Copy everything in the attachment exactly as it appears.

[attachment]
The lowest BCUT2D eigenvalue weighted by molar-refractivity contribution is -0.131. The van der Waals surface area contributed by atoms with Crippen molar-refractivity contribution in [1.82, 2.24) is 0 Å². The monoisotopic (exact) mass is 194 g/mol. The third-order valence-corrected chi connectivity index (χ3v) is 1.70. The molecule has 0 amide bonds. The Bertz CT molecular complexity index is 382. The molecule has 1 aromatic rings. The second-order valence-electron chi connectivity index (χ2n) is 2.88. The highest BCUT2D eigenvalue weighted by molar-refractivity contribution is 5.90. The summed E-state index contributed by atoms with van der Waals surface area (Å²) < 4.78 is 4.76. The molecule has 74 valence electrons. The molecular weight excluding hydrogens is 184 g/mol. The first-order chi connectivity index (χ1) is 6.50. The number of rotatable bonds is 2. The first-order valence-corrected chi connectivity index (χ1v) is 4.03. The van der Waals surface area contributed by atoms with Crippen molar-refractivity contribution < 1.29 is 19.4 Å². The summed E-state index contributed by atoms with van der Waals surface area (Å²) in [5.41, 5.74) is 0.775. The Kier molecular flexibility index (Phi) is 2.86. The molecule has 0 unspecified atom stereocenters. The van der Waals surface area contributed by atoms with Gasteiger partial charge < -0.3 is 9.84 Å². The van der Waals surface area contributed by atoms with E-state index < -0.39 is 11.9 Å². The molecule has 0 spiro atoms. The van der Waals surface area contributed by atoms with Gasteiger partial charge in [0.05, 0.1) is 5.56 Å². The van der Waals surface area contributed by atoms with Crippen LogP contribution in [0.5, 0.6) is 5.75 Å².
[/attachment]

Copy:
The lowest BCUT2D eigenvalue weighted by molar-refractivity contribution is -0.131. The van der Waals surface area contributed by atoms with Crippen molar-refractivity contribution in [1.82, 2.24) is 0 Å². The monoisotopic (exact) mass is 194 g/mol. The third-order valence-corrected chi connectivity index (χ3v) is 1.70. The molecule has 0 amide bonds. The Bertz CT molecular complexity index is 382. The molecule has 1 aromatic rings. The second-order valence-electron chi connectivity index (χ2n) is 2.88. The highest BCUT2D eigenvalue weighted by molar-refractivity contribution is 5.90. The summed E-state index contributed by atoms with van der Waals surface area (Å²) < 4.78 is 4.76. The molecule has 74 valence electrons. The molecular weight excluding hydrogens is 184 g/mol. The first-order chi connectivity index (χ1) is 6.50. The number of rotatable bonds is 2. The first-order valence-corrected chi connectivity index (χ1v) is 4.03. The van der Waals surface area contributed by atoms with Crippen molar-refractivity contribution < 1.29 is 19.4 Å². The summed E-state index contributed by atoms with van der Waals surface area (Å²) in [5.41, 5.74) is 0.775. The Kier molecular flexibility index (Phi) is 2.86. The molecule has 0 unspecified atom stereocenters. The van der Waals surface area contributed by atoms with Gasteiger partial charge < -0.3 is 9.84 Å². The van der Waals surface area contributed by atoms with E-state index < -0.39 is 11.9 Å². The molecule has 0 spiro atoms. The van der Waals surface area contributed by atoms with Gasteiger partial charge in [0.05, 0.1) is 5.56 Å². The van der Waals surface area contributed by atoms with Crippen LogP contribution in [0.5, 0.6) is 5.75 Å².